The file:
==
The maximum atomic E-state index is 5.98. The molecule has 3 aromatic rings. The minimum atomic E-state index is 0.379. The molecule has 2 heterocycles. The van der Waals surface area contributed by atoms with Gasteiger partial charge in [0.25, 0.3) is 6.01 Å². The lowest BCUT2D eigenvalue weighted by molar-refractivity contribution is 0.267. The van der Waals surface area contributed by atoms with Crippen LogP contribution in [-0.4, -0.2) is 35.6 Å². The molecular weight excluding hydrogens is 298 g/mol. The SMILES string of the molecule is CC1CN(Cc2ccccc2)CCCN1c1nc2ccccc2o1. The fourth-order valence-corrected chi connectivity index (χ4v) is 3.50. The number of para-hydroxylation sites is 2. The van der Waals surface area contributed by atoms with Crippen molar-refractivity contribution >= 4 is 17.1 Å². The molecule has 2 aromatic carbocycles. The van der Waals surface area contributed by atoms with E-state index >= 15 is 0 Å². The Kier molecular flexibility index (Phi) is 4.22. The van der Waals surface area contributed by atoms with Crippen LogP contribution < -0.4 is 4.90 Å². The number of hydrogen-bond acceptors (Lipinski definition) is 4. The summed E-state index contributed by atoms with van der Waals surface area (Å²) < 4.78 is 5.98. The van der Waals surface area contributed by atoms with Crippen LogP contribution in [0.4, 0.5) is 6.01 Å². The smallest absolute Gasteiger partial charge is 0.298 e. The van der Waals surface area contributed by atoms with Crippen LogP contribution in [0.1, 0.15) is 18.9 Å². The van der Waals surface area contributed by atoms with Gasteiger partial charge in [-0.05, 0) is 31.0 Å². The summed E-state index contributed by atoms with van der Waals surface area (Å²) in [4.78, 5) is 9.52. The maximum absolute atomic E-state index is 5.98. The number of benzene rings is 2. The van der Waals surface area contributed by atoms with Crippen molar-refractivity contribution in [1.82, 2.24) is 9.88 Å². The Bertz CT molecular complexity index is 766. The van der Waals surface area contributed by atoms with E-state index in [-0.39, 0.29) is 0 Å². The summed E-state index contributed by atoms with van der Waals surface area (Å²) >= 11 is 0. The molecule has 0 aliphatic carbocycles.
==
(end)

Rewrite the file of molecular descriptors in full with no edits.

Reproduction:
The maximum atomic E-state index is 5.98. The molecule has 3 aromatic rings. The minimum atomic E-state index is 0.379. The molecule has 2 heterocycles. The van der Waals surface area contributed by atoms with Gasteiger partial charge in [0.25, 0.3) is 6.01 Å². The lowest BCUT2D eigenvalue weighted by molar-refractivity contribution is 0.267. The van der Waals surface area contributed by atoms with Crippen LogP contribution in [-0.4, -0.2) is 35.6 Å². The molecular weight excluding hydrogens is 298 g/mol. The SMILES string of the molecule is CC1CN(Cc2ccccc2)CCCN1c1nc2ccccc2o1. The fourth-order valence-corrected chi connectivity index (χ4v) is 3.50. The number of para-hydroxylation sites is 2. The van der Waals surface area contributed by atoms with Crippen molar-refractivity contribution >= 4 is 17.1 Å². The molecule has 2 aromatic carbocycles. The van der Waals surface area contributed by atoms with E-state index >= 15 is 0 Å². The Kier molecular flexibility index (Phi) is 4.22. The van der Waals surface area contributed by atoms with Crippen LogP contribution < -0.4 is 4.90 Å². The number of hydrogen-bond acceptors (Lipinski definition) is 4. The summed E-state index contributed by atoms with van der Waals surface area (Å²) < 4.78 is 5.98. The van der Waals surface area contributed by atoms with Crippen LogP contribution in [0.4, 0.5) is 6.01 Å². The smallest absolute Gasteiger partial charge is 0.298 e. The van der Waals surface area contributed by atoms with Crippen LogP contribution in [0.1, 0.15) is 18.9 Å². The van der Waals surface area contributed by atoms with Gasteiger partial charge in [-0.05, 0) is 31.0 Å². The summed E-state index contributed by atoms with van der Waals surface area (Å²) in [4.78, 5) is 9.52. The maximum absolute atomic E-state index is 5.98. The number of benzene rings is 2. The van der Waals surface area contributed by atoms with Crippen molar-refractivity contribution in [1.82, 2.24) is 9.88 Å². The Bertz CT molecular complexity index is 766. The van der Waals surface area contributed by atoms with E-state index in [-0.39, 0.29) is 0 Å². The summed E-state index contributed by atoms with van der Waals surface area (Å²) >= 11 is 0. The molecule has 0 aliphatic carbocycles.